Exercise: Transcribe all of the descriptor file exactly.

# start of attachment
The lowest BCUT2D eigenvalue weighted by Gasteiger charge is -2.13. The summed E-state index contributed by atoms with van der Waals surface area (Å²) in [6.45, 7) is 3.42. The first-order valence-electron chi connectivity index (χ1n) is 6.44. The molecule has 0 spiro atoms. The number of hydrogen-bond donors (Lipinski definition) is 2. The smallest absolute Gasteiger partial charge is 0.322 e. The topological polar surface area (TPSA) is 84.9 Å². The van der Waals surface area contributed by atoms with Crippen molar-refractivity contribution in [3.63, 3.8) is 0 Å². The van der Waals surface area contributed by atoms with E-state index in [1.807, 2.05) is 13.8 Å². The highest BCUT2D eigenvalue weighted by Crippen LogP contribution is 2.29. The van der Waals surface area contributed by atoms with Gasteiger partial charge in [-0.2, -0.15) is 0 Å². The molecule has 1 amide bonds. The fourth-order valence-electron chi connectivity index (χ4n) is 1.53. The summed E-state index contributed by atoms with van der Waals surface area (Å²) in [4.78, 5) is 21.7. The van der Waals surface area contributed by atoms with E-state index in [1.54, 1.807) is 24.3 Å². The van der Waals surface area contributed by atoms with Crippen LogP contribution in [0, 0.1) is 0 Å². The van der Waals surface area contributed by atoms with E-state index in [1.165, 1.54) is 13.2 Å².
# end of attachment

The lowest BCUT2D eigenvalue weighted by Gasteiger charge is -2.13. The summed E-state index contributed by atoms with van der Waals surface area (Å²) in [6.45, 7) is 3.42. The first-order valence-electron chi connectivity index (χ1n) is 6.44. The molecule has 0 spiro atoms. The number of hydrogen-bond donors (Lipinski definition) is 2. The smallest absolute Gasteiger partial charge is 0.322 e. The topological polar surface area (TPSA) is 84.9 Å². The van der Waals surface area contributed by atoms with Crippen molar-refractivity contribution in [3.63, 3.8) is 0 Å². The van der Waals surface area contributed by atoms with E-state index in [1.807, 2.05) is 13.8 Å². The highest BCUT2D eigenvalue weighted by Crippen LogP contribution is 2.29. The van der Waals surface area contributed by atoms with Gasteiger partial charge in [-0.2, -0.15) is 0 Å². The molecule has 1 amide bonds. The fourth-order valence-electron chi connectivity index (χ4n) is 1.53. The summed E-state index contributed by atoms with van der Waals surface area (Å²) in [4.78, 5) is 21.7. The van der Waals surface area contributed by atoms with E-state index in [1.54, 1.807) is 24.3 Å². The van der Waals surface area contributed by atoms with Crippen LogP contribution in [0, 0.1) is 0 Å². The van der Waals surface area contributed by atoms with E-state index in [1.165, 1.54) is 13.2 Å².